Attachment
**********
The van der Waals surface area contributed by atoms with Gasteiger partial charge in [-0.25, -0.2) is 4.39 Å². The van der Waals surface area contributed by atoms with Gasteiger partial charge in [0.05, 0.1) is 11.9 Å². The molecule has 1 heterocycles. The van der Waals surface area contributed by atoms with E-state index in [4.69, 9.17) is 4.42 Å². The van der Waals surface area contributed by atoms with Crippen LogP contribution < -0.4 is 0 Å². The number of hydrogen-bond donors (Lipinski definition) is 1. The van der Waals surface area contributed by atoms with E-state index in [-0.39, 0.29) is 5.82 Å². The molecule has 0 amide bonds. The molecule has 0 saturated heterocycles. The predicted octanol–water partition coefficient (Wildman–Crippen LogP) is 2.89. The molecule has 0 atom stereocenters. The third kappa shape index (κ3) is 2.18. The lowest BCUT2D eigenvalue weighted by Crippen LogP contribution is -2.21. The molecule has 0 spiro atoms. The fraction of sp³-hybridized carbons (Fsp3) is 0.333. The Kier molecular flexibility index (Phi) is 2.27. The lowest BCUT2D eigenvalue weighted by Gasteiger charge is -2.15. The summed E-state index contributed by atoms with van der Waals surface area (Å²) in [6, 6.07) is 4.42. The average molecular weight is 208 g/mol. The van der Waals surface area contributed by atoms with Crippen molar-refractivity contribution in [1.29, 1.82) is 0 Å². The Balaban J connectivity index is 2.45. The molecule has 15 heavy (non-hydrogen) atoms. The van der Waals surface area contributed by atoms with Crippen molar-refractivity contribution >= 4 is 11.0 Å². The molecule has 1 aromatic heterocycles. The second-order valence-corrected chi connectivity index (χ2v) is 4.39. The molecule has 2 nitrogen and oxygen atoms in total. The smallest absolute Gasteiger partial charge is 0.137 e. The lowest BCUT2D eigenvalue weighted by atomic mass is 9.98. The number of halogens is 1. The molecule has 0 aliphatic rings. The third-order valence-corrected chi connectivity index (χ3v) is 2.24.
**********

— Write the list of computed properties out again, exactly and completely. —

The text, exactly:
The van der Waals surface area contributed by atoms with Gasteiger partial charge in [-0.25, -0.2) is 4.39 Å². The van der Waals surface area contributed by atoms with Gasteiger partial charge in [0.05, 0.1) is 11.9 Å². The molecule has 1 heterocycles. The van der Waals surface area contributed by atoms with E-state index in [4.69, 9.17) is 4.42 Å². The van der Waals surface area contributed by atoms with Crippen LogP contribution < -0.4 is 0 Å². The number of hydrogen-bond donors (Lipinski definition) is 1. The van der Waals surface area contributed by atoms with E-state index in [-0.39, 0.29) is 5.82 Å². The molecule has 0 amide bonds. The molecule has 0 saturated heterocycles. The predicted octanol–water partition coefficient (Wildman–Crippen LogP) is 2.89. The molecule has 0 atom stereocenters. The third kappa shape index (κ3) is 2.18. The lowest BCUT2D eigenvalue weighted by Crippen LogP contribution is -2.21. The molecule has 0 spiro atoms. The fraction of sp³-hybridized carbons (Fsp3) is 0.333. The Kier molecular flexibility index (Phi) is 2.27. The lowest BCUT2D eigenvalue weighted by Gasteiger charge is -2.15. The summed E-state index contributed by atoms with van der Waals surface area (Å²) in [6, 6.07) is 4.42. The average molecular weight is 208 g/mol. The van der Waals surface area contributed by atoms with Crippen molar-refractivity contribution in [1.29, 1.82) is 0 Å². The Balaban J connectivity index is 2.45. The molecule has 15 heavy (non-hydrogen) atoms. The van der Waals surface area contributed by atoms with Crippen molar-refractivity contribution >= 4 is 11.0 Å². The molecule has 1 aromatic heterocycles. The second-order valence-corrected chi connectivity index (χ2v) is 4.39. The molecule has 2 nitrogen and oxygen atoms in total. The smallest absolute Gasteiger partial charge is 0.137 e. The lowest BCUT2D eigenvalue weighted by atomic mass is 9.98. The number of halogens is 1. The molecule has 0 aliphatic rings. The third-order valence-corrected chi connectivity index (χ3v) is 2.24.